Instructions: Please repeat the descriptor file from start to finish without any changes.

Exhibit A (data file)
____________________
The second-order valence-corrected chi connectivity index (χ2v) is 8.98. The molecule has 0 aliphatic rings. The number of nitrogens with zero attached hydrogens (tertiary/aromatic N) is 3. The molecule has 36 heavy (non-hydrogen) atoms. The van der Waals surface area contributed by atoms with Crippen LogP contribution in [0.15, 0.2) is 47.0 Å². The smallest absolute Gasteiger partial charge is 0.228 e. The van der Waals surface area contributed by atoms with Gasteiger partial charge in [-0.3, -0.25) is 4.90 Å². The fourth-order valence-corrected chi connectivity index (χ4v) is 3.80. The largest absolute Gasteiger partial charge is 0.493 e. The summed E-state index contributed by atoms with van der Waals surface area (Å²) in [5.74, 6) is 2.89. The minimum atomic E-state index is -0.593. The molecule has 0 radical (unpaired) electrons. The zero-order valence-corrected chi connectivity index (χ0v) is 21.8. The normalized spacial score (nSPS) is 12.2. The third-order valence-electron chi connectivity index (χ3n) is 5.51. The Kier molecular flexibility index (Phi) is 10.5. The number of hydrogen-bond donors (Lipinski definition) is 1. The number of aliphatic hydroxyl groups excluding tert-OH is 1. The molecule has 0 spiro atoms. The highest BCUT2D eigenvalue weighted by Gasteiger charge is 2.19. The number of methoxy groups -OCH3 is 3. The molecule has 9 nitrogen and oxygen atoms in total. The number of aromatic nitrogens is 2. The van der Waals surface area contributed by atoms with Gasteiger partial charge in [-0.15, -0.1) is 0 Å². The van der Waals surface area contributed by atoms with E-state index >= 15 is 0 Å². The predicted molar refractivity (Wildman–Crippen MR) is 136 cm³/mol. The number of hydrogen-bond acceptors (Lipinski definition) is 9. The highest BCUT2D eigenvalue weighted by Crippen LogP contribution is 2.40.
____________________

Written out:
The second-order valence-corrected chi connectivity index (χ2v) is 8.98. The molecule has 0 aliphatic rings. The number of nitrogens with zero attached hydrogens (tertiary/aromatic N) is 3. The molecule has 36 heavy (non-hydrogen) atoms. The van der Waals surface area contributed by atoms with Crippen LogP contribution in [0.15, 0.2) is 47.0 Å². The smallest absolute Gasteiger partial charge is 0.228 e. The van der Waals surface area contributed by atoms with Gasteiger partial charge in [-0.3, -0.25) is 4.90 Å². The fourth-order valence-corrected chi connectivity index (χ4v) is 3.80. The largest absolute Gasteiger partial charge is 0.493 e. The summed E-state index contributed by atoms with van der Waals surface area (Å²) in [5.74, 6) is 2.89. The minimum atomic E-state index is -0.593. The molecule has 0 radical (unpaired) electrons. The zero-order valence-corrected chi connectivity index (χ0v) is 21.8. The normalized spacial score (nSPS) is 12.2. The third-order valence-electron chi connectivity index (χ3n) is 5.51. The Kier molecular flexibility index (Phi) is 10.5. The number of hydrogen-bond donors (Lipinski definition) is 1. The number of aliphatic hydroxyl groups excluding tert-OH is 1. The molecule has 0 spiro atoms. The highest BCUT2D eigenvalue weighted by Gasteiger charge is 2.19. The number of methoxy groups -OCH3 is 3. The molecule has 9 nitrogen and oxygen atoms in total. The number of aromatic nitrogens is 2. The van der Waals surface area contributed by atoms with Gasteiger partial charge in [-0.15, -0.1) is 0 Å². The van der Waals surface area contributed by atoms with E-state index >= 15 is 0 Å². The predicted molar refractivity (Wildman–Crippen MR) is 136 cm³/mol. The number of hydrogen-bond acceptors (Lipinski definition) is 9. The highest BCUT2D eigenvalue weighted by Crippen LogP contribution is 2.40.